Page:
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Unconstructed

Post 1964 Legislative Route 239

Click here for a key to the symbols used. An explanation of acronyms may be found at the bottom of the page.


Routing Routing

Rte 239 (Unconst)FromRoute 580 west of Tracy to Route 4 near Brentwood.

Post 1964 Signage History Post 1964 Signage History

This route remains as defined in 1963. The traversable route is Mountain House Road and Byron Highway. Caltrans has no plans to adopt this route.

Pre 1964 Signage History Pre 1964 Signage History

This route was part of proposed LRN 110, defined in 1959. It was unsigned and unconstructed, although it appears to follow the route of Contra Costa/Alameda/San Joaquin County Sign Route J4.

Status Status

This routing is unconstructed. The traversable local routing is along Mountain House Road, and Byron Highway, as well as Vasco Road and Walnut Blvd. These existing roads are substandard for incorporation into the state system.

Mid-State Tollway

This route was originally planned to be a portion of the Mid-State Tollway between Sunol and Vacaville. The tollway was a proposal that would start off of I-680 near Sunol, cross I-580 west of Livermore (roughly along the alignment of the Livermore Bypass), and then will extend north to Route 4 near Antioch. A spur will come off the tollway near Brentwood and run SE to the junction of I-580 and I-205. The tollway could be designated Route 84, since it roughly follows the built and unbuilt portions of the route and the spur could be designated Route 239, since it follows the general routing for that unbuilt highway. The tollway was originally supposed to extend to I-80 between Vacaville and Dixon with a spur connecting with I-505 at the 80/505 junction, but that portion was killed due to the need for high-level crossings (150') of the San Joaquin and Sacramento Rivers plus environmental issues.

Note: For additional information on the Mid-State Tollway, see Route 84.

Scott Parker noted on AAroads that the tollway would have utilized the path of the oft-considered Route 239, Route 4 between Byron and Antioch, the Antioch (Route 160) bridge, and diverged from Route 160 north of there to cross the Sacramento River. It would have had terminating "splits" at both ends; a Route 84-based branch along Vasco Road, passing between Livermore and Pleasanton, and terminating at the Route 84 interchange with I-680 was to be a SW branch, while the main trunk, after crossing the Sacramento River, would have headed toward Elmira, where it would split into two branches, one intersecting I-505 about a mile or two north of I-80 (after crossing the latter freeway) and the other heading toward Dixon and the I-80/Route 113 freeway interchange between Dixon and Davis -- the Route 113 freeway would have been its functional extension. The toll road idea, formulated in the late '80's and early '90's, would have required a doubling of the Antioch Bridge as well as a 4-lane high-level bridge (likely cable-stayed) across the Sacramento River north of there. Even in 1992, the cost for doing the full project was projected at well over $2 billion; with the center section along Route 4 remaining a free facility (the present Antioch Bridge toll facility would have marked the southern end of the northern toll section). The Route 84 branch was itself mired in controversy; in the '90's the development of the Brentwood area as an "overflow" housing region for Silicon Valley employment was in its initial stages; deploying a toll road to serve that commute traffic was seen as gratuitous money-grubbing and that a conventional freeway would be more appropriate. But by 1998 the entire project was functionally scrapped because of the enormous cost; projected toll revenue was far too meager to even cover the initial construction -- likely due to the myriad opportunities for shunpiking as well as the perception that the northern section had limited commuter value and what revenue would accrue would come from commercial usage -- the most likely candidates to avoid the tolled facility!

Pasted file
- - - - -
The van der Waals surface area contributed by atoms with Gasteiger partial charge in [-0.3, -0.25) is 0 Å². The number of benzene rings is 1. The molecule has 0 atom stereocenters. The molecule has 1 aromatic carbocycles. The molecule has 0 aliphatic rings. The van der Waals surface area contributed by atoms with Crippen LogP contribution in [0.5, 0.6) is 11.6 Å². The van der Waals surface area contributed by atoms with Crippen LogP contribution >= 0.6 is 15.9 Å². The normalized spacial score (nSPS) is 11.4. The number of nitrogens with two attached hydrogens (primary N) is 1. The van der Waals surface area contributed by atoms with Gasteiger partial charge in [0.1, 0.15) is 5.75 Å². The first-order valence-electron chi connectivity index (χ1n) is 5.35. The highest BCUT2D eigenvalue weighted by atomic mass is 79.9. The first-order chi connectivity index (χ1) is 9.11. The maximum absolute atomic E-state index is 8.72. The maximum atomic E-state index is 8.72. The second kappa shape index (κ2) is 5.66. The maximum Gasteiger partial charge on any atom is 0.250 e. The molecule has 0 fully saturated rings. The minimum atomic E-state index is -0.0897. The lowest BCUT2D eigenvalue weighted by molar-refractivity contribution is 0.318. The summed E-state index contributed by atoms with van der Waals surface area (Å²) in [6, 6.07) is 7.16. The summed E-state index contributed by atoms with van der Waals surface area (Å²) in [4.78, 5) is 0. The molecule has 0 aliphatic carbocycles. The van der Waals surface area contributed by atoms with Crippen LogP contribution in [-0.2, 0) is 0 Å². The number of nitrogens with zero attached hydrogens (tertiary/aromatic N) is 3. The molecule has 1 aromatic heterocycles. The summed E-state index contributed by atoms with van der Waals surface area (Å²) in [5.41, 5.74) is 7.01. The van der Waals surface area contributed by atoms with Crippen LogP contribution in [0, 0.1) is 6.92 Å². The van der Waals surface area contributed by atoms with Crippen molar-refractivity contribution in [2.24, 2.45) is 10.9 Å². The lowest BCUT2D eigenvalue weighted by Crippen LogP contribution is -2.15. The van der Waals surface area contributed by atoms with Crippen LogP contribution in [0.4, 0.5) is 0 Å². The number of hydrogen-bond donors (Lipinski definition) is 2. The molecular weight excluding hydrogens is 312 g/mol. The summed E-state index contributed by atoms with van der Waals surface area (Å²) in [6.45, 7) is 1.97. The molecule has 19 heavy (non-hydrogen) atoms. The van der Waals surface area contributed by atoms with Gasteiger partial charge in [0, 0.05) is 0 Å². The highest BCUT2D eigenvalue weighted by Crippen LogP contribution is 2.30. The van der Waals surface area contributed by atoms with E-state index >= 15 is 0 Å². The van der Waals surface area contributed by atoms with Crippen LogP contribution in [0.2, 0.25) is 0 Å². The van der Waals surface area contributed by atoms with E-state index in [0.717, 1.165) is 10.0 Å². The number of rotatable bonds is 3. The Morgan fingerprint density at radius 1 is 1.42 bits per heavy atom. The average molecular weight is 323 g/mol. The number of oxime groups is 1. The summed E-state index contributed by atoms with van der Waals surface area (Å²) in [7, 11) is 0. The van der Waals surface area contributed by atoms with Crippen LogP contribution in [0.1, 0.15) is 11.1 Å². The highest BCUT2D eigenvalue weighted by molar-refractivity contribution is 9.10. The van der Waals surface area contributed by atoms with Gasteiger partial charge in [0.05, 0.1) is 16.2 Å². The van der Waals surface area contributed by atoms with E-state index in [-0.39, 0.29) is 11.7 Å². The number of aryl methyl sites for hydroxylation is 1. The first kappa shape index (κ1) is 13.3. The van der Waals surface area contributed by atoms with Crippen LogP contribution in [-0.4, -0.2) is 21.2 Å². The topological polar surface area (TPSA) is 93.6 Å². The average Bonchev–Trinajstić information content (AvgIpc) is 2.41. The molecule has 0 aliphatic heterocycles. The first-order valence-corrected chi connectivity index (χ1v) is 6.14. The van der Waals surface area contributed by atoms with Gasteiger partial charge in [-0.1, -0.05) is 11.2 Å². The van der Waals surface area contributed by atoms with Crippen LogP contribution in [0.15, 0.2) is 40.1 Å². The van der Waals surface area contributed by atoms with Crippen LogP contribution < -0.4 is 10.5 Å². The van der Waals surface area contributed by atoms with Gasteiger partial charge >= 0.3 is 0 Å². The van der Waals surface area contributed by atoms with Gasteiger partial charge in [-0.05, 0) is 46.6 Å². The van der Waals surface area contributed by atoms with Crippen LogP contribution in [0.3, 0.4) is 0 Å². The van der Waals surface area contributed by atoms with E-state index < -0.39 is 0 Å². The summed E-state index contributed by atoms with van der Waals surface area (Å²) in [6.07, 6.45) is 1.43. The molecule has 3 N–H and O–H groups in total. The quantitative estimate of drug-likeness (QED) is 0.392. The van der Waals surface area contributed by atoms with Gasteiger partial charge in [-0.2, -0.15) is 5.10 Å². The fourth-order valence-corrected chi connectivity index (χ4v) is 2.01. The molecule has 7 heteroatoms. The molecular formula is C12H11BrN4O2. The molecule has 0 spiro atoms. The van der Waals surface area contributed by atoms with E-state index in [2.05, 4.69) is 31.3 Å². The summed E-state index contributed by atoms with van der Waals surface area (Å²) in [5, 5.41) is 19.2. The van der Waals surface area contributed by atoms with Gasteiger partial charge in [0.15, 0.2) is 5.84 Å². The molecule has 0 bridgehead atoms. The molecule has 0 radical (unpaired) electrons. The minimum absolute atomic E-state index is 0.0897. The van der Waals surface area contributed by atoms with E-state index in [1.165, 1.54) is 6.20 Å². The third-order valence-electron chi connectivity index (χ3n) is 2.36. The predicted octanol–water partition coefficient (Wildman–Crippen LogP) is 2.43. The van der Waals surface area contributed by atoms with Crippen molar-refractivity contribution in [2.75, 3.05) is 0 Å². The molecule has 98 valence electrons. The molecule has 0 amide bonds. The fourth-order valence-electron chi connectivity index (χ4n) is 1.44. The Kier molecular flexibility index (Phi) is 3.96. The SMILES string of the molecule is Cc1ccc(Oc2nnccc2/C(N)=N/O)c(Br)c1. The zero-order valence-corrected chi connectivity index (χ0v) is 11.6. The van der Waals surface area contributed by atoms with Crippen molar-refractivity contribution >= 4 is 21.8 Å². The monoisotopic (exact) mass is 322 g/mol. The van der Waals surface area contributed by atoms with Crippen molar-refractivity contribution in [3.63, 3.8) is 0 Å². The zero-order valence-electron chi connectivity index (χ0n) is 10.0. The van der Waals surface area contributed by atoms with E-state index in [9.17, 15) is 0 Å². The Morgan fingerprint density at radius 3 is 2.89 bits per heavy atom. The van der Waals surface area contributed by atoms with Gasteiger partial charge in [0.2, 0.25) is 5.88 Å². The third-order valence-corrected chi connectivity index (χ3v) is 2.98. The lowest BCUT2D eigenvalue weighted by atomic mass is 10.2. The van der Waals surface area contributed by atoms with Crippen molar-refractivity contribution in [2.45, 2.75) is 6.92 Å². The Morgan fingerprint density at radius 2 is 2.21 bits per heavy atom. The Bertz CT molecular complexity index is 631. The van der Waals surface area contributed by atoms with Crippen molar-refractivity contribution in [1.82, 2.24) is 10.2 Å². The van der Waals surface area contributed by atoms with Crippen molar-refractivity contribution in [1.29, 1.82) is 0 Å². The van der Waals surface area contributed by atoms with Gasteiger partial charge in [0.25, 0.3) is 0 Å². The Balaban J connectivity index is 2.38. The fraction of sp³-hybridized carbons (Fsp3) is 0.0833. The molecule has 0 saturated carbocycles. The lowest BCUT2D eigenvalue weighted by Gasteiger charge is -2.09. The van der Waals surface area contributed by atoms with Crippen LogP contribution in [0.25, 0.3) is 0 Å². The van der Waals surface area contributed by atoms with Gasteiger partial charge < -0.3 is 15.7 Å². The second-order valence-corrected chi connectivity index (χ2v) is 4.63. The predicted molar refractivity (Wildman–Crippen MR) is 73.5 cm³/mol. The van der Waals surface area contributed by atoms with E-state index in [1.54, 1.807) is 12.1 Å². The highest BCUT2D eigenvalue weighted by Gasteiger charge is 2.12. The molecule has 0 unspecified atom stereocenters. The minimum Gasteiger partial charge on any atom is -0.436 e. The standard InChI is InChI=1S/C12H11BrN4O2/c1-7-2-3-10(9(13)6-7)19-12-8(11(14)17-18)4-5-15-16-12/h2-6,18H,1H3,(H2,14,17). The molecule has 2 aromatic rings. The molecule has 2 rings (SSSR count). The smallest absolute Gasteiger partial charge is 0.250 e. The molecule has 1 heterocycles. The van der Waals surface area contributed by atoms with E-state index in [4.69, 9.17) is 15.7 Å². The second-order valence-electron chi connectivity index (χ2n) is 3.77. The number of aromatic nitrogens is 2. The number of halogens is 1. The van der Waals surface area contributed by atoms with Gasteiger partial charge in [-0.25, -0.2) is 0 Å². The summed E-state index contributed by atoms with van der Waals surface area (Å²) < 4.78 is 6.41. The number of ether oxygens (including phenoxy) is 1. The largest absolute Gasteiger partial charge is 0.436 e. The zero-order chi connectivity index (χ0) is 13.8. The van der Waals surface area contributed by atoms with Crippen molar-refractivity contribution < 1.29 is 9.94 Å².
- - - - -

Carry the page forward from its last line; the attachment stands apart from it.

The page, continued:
(Source: AARoads "Re: I-5 West Side Freeway", 12/29/2019)

Contra Costa County State Route 239 Project

In 1996, this project was dubbed the Brentwood-Tracy Expressway and identified in a Metropolitan Transportation Commission (MTC) study as a long-range project that could benefit the corridor.
(Source: The Press, 7/21/2006)

State Rte 239 ProjectBy 2000, plans and projects were already in progress to better connect East Contra Costa County with points west. These include the Route 4 Freeway Widening Project, the Route 4 Bypass, and the eBART system that was then in the planning and environmental review stages. Given the success in moving these westward connections along, there was increasing discussion on the need for better connections in the other direction as well -- from East County to points east. East County roadways were experiencing a significant increase in truck traffic to and from the Central Valley, and this, combined with the rapid growth of East County and limited roadway capacity to the east, led to the desire to seek funding for a major planning effort to improve these connections. As such, the County requested an earmark for Route 239 because of growing interest in better highway links to the Central Valley. In the early 2000s, the only connections between East County and the Central Valley were undivided two-lane roads (the Byron Highway and Route 4 east of Discovery Bay). The concept of an improved highway link known as the Brentwood-Tracy Expressway had been included for years in the Metropolitan Transportation Commission’s Regional Transportation Plan, but no progress has been made on planning the route. MTC considered it a long-term, unfunded concept and therefore did not place any priority on it. The County and the Contra Costa Transportation Authority asked Caltrans several times to begin the planning and technical studies for the new route, without success. The County therefore requested a federal appropriation (earmark) through the office of Representative Pombo to start planning this long-sought highway. The request was successful and the County was awarded $14 million for the project in 2005.